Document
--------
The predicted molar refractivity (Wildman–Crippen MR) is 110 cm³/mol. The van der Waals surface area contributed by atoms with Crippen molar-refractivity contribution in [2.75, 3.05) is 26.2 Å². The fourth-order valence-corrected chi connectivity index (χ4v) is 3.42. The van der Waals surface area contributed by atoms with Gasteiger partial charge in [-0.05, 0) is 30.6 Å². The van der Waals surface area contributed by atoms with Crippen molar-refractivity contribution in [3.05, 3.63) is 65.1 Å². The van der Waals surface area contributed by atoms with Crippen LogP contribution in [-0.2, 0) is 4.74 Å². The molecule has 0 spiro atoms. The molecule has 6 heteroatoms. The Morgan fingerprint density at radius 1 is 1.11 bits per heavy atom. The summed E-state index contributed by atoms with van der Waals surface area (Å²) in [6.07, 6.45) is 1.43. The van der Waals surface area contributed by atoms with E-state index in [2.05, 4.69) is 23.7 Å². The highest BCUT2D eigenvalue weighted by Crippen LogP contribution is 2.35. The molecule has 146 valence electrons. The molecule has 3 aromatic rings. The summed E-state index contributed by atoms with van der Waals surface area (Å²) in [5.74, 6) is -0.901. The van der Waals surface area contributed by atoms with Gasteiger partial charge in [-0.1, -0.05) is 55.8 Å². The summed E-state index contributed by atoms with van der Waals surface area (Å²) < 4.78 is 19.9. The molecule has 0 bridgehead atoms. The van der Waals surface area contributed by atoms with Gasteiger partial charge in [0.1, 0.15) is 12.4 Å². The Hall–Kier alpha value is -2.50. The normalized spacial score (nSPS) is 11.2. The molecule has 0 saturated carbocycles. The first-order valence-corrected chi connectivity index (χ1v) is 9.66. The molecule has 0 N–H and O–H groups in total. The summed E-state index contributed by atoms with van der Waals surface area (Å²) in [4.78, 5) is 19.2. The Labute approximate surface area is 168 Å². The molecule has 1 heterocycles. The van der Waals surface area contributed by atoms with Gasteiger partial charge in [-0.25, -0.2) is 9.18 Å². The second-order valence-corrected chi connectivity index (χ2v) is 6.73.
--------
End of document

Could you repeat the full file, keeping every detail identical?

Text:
The predicted molar refractivity (Wildman–Crippen MR) is 110 cm³/mol. The van der Waals surface area contributed by atoms with Crippen molar-refractivity contribution in [2.75, 3.05) is 26.2 Å². The fourth-order valence-corrected chi connectivity index (χ4v) is 3.42. The van der Waals surface area contributed by atoms with Gasteiger partial charge in [-0.05, 0) is 30.6 Å². The van der Waals surface area contributed by atoms with Crippen molar-refractivity contribution in [3.05, 3.63) is 65.1 Å². The van der Waals surface area contributed by atoms with Crippen LogP contribution in [-0.2, 0) is 4.74 Å². The molecule has 0 spiro atoms. The molecule has 6 heteroatoms. The Morgan fingerprint density at radius 1 is 1.11 bits per heavy atom. The summed E-state index contributed by atoms with van der Waals surface area (Å²) in [6.07, 6.45) is 1.43. The van der Waals surface area contributed by atoms with E-state index in [2.05, 4.69) is 23.7 Å². The highest BCUT2D eigenvalue weighted by Crippen LogP contribution is 2.35. The molecule has 146 valence electrons. The molecule has 3 aromatic rings. The summed E-state index contributed by atoms with van der Waals surface area (Å²) in [5.74, 6) is -0.901. The van der Waals surface area contributed by atoms with Gasteiger partial charge in [-0.1, -0.05) is 55.8 Å². The summed E-state index contributed by atoms with van der Waals surface area (Å²) < 4.78 is 19.9. The molecule has 0 bridgehead atoms. The van der Waals surface area contributed by atoms with Gasteiger partial charge in [0.1, 0.15) is 12.4 Å². The Hall–Kier alpha value is -2.50. The normalized spacial score (nSPS) is 11.2. The molecule has 0 saturated carbocycles. The first-order valence-corrected chi connectivity index (χ1v) is 9.66. The molecule has 0 N–H and O–H groups in total. The summed E-state index contributed by atoms with van der Waals surface area (Å²) in [4.78, 5) is 19.2. The Labute approximate surface area is 168 Å². The molecule has 1 heterocycles. The van der Waals surface area contributed by atoms with Gasteiger partial charge in [-0.25, -0.2) is 9.18 Å². The second-order valence-corrected chi connectivity index (χ2v) is 6.73.